It's a nice evening, not so warm as to need air conditioning and not too cool to leave the windows down. The rear passenger window is down half way. The child continues to fuss and manages to throw Lightning McQueen into the space between the two front seats. The mother, who is alone in the car with the child, manages to hand it back awkwardly to her daughter (who is sitting in the right-hand side of the bench seat in a forward-facing car seat. The child wants her mother's attention, or food, or wants to express displeasure at being trapped in the car seat, so she throws a mini fit and flings the toy out the window. Lightning McQueen travels from the grubby hand of a 30-month old into the cool, fresh night air, scuttles along the hard asphalt first on its hood and roof, then tumbles the last twenty feet, ultimately coming to rest safely off the side of the travel lane. He sits there, upside down, and until our large group of cyclists pass it by the next morning, he is undisturbed.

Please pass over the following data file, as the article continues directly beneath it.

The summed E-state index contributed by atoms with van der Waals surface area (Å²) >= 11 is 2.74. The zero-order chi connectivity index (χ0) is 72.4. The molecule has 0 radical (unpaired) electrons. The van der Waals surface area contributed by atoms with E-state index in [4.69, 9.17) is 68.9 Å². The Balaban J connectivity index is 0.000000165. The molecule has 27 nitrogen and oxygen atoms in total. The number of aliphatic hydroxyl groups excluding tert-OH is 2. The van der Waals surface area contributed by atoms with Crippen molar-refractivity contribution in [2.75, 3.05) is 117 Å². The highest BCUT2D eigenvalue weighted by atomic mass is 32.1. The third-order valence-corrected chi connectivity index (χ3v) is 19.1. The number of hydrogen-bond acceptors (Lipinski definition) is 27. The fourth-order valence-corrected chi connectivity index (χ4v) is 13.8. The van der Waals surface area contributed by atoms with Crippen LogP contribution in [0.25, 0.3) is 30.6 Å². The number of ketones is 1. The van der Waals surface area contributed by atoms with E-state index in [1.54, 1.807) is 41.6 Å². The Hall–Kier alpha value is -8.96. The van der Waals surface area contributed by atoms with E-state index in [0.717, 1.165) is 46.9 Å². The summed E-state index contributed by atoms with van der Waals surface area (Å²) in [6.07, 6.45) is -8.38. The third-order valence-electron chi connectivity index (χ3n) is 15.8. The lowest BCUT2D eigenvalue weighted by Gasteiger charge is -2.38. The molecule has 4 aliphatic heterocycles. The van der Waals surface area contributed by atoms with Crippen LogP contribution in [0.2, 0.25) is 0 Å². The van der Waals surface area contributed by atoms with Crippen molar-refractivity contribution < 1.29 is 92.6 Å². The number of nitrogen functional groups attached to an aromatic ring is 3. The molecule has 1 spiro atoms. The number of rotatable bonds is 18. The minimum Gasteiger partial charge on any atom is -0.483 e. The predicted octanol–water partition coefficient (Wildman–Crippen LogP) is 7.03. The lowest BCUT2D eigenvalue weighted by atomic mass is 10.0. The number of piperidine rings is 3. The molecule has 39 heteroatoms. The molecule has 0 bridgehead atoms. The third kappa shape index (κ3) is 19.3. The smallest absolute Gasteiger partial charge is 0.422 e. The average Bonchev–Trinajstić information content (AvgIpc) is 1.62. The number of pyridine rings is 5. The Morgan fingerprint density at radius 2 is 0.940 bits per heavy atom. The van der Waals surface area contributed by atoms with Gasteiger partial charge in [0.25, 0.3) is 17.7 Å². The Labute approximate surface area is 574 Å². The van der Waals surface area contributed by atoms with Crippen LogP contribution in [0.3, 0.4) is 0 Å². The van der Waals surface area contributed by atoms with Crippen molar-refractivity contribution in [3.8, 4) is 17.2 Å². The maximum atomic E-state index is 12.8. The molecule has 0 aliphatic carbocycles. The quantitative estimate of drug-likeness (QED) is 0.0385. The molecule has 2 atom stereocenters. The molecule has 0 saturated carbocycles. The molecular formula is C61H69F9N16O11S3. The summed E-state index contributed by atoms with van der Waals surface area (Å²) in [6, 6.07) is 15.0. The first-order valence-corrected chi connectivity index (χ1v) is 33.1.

I also imagine that before he was purchased to be included in a gift bag at a 'Cars' themed party for second-graders, he sat on a shelf at Toys R Us. He got there in a box with 48 other Lightning McQueen's just like him, in the back of a semi-truck trailer from a distribution center to the store. He traveled inside that box with his siblings by rail in a shipping container from the port at Long Beach, where he was offloaded from a freighter that originated in China. He made it onto the ship in the container direct from a manufacturing facility thirty-five miles from the port of Shanghai. Before being placed in the box and into the shipping container, he was an assemblage of pieces and parts, some molded right there in the same facility, some brought in from other manufacturers in the region. The raw materials to make those components were all sourced in China.